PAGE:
New York Times makes it OK to support Snowden

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Edward Snowden is a whistleblower and not a traitor, according to the nation's newspaper of record. The New York Times and The Guardian newspapers published editorials Thursday that threw support behind the former NSA contractor who's been in exile after exposing America's dirtiest secrets. With three words--Edward Snowden, Whistleblower--the Old Gray Lady and friends paved the way for others to be more vocal in their support Snowden.

For the last six months, we haven't been able to decide if he's a hero or a villain. On one hand, he almost single-handedly started a global conversation on the extent to which our government is spying on us. On the other hand, he embarrassed this country. And, he appealed for asylum in countries that are not exactly on the friendliest terms with the U.S., taking our secrets with him. Doesn't that make him a spy? President Obama thinks so. John Boehner thinks he's a traitor.

Conservatives, I think, generally support what Snowden did while being somewhat turned off by how he did it. At least that's what they said. I suspect many had to parse words to make sure they didn't sound like they were too supportive of a man who is an enemy of the state, even though they were privately rooting for him. We just know how you guys work.

With the Times proclaiming he's practically a hero, I think we'll hear more and more support for him, from all sides. There will be more editorials, articles, and news stories about him. I assume a movie will be made--probably a mix of the Terminal, All the President's Men, and Enemy of the State. Even President Obama will have to soften his stance. I mean, his biggest cheerleaders just criticized him. At least they gave him about seven months to mull it over--had Snowden leaked these documents when Bush was president they'd be calling for Bush's impeachment and for Snowden to be canonized on Day One.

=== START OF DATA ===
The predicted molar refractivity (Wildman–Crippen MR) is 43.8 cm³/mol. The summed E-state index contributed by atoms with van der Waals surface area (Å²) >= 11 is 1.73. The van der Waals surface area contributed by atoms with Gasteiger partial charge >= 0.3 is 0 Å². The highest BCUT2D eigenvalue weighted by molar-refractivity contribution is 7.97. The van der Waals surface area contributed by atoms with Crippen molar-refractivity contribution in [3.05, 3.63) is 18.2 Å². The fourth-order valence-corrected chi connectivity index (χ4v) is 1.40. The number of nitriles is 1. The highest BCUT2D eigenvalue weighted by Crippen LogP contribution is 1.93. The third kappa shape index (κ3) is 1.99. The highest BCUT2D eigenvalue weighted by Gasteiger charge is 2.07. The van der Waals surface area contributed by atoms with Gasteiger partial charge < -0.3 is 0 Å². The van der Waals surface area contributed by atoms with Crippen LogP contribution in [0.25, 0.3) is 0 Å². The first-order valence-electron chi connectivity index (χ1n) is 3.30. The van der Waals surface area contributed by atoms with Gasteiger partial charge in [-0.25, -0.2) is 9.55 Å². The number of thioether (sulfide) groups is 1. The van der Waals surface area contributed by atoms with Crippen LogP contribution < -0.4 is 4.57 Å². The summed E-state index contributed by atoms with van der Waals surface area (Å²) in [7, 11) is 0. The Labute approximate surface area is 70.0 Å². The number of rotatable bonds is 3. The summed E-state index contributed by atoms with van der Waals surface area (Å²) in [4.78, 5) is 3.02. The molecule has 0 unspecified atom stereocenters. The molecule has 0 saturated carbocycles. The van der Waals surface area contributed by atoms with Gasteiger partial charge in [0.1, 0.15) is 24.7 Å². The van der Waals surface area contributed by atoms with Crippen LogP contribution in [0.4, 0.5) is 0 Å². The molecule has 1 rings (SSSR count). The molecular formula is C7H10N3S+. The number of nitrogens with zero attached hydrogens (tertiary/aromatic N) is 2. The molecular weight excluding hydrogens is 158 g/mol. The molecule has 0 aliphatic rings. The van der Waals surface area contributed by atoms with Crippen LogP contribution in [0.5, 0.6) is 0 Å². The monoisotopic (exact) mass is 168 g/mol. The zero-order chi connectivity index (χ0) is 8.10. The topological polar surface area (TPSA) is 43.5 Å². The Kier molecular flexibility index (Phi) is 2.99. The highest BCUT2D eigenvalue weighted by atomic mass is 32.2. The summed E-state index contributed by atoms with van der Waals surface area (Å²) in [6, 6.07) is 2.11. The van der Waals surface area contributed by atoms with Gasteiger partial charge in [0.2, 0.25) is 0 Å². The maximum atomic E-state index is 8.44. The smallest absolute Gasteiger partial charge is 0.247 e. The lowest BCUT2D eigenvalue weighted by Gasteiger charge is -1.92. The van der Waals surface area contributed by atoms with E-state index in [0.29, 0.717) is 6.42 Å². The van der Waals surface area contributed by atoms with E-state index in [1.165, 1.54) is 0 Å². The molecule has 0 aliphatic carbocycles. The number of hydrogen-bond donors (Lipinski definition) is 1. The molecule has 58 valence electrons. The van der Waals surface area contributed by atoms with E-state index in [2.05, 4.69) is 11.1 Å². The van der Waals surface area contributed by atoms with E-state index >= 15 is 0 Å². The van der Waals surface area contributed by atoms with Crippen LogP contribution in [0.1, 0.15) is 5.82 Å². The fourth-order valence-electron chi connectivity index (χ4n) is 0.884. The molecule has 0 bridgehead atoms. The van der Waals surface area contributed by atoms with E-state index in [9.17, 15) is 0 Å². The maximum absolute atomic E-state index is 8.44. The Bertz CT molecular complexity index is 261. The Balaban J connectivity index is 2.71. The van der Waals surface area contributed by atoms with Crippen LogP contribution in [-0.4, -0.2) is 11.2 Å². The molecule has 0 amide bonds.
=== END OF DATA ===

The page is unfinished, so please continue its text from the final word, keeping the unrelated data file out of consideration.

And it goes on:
President Obama is really looking like the bad guy here, for defending the egregious invasions into our private lives and for chasing Snowden all over the globe.  Snowden's father said he suspects Obama is misleading the American people for suggesting that his son had other, legal avenues for exposing what the NSA was doing.

Really? He's supposed to trust a man who has prosecuted twice as many whisteblowers as all the previous presidents combined? If he listened to that advice, Snowden would be rotting in a prison somewhere and we wouldn't know anything about the American government's domestic spying abuses.

Put yourself in his shoes. You want to do the right thing and alert the American people. You first try to tell your superiors. They want nothing to do with it. You know whistleblowers are being prosecuted at a rapid rate. You have crucial information the public needs to know. Would you flee the country and leak it to journalists? That sounds like the right thing to do. But you'd have to go to a non-extradition treaty country like Russia. Just like Snowden did. So, unless new information comes to light, we should take the Times' lead and assume he's trying to help Americans, not hurt America. Good on the Times and The Guardian for saying it.
This blog attempts to add perspective and context to local and national politics, through a variety of disciplines, such as history, economics, and philosophy--all tempered with common sense. About the author

Eric Ingemunson's commentary has been featured on Hannity, CNN, NBC, Inside Edition, and KFI's The John and Ken Show. Eric was born and raised in Ventura County and currently resides in Moorpark. He earned a master's degree in Public Policy and Administration from California Lutheran University. As a conservative, Eric supports smaller government, less taxation, more individual freedom, the rule of law, and a strict adherence to the Constitution.